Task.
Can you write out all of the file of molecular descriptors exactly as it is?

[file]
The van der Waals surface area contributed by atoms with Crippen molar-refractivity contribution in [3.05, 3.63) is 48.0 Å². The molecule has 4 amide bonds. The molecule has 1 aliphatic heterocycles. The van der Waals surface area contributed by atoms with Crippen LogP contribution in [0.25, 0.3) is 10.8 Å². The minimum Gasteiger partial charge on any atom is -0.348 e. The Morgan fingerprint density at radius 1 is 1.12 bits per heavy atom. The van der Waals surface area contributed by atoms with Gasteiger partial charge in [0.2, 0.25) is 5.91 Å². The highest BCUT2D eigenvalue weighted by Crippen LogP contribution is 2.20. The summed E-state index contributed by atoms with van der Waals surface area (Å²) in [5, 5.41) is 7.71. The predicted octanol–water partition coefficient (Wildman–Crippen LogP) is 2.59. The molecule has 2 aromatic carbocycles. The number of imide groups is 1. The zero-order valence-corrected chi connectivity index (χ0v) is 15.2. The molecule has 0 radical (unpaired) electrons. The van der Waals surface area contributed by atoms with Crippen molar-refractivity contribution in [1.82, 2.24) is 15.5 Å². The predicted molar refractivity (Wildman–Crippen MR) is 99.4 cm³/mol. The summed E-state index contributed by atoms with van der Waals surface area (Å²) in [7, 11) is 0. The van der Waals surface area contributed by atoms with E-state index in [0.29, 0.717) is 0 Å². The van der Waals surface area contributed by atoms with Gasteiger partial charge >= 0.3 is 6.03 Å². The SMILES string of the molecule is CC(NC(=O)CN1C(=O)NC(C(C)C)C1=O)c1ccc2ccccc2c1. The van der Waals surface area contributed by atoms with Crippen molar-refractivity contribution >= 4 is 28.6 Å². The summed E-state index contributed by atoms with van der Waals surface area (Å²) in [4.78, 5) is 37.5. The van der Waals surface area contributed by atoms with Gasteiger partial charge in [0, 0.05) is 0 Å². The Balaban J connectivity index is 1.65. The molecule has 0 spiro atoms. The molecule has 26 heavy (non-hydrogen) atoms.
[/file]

The van der Waals surface area contributed by atoms with Crippen molar-refractivity contribution in [3.05, 3.63) is 48.0 Å². The molecule has 4 amide bonds. The molecule has 1 aliphatic heterocycles. The van der Waals surface area contributed by atoms with Crippen LogP contribution in [0.25, 0.3) is 10.8 Å². The minimum Gasteiger partial charge on any atom is -0.348 e. The Morgan fingerprint density at radius 1 is 1.12 bits per heavy atom. The van der Waals surface area contributed by atoms with Gasteiger partial charge in [0.2, 0.25) is 5.91 Å². The highest BCUT2D eigenvalue weighted by Crippen LogP contribution is 2.20. The summed E-state index contributed by atoms with van der Waals surface area (Å²) in [5, 5.41) is 7.71. The predicted octanol–water partition coefficient (Wildman–Crippen LogP) is 2.59. The molecule has 2 aromatic carbocycles. The number of imide groups is 1. The zero-order valence-corrected chi connectivity index (χ0v) is 15.2. The molecule has 0 radical (unpaired) electrons. The van der Waals surface area contributed by atoms with Crippen molar-refractivity contribution in [1.82, 2.24) is 15.5 Å². The predicted molar refractivity (Wildman–Crippen MR) is 99.4 cm³/mol. The summed E-state index contributed by atoms with van der Waals surface area (Å²) in [7, 11) is 0. The van der Waals surface area contributed by atoms with E-state index in [0.29, 0.717) is 0 Å². The van der Waals surface area contributed by atoms with Gasteiger partial charge >= 0.3 is 6.03 Å². The SMILES string of the molecule is CC(NC(=O)CN1C(=O)NC(C(C)C)C1=O)c1ccc2ccccc2c1. The van der Waals surface area contributed by atoms with Crippen molar-refractivity contribution >= 4 is 28.6 Å². The summed E-state index contributed by atoms with van der Waals surface area (Å²) in [4.78, 5) is 37.5. The van der Waals surface area contributed by atoms with Gasteiger partial charge in [0, 0.05) is 0 Å². The Balaban J connectivity index is 1.65. The molecule has 0 spiro atoms. The molecule has 26 heavy (non-hydrogen) atoms.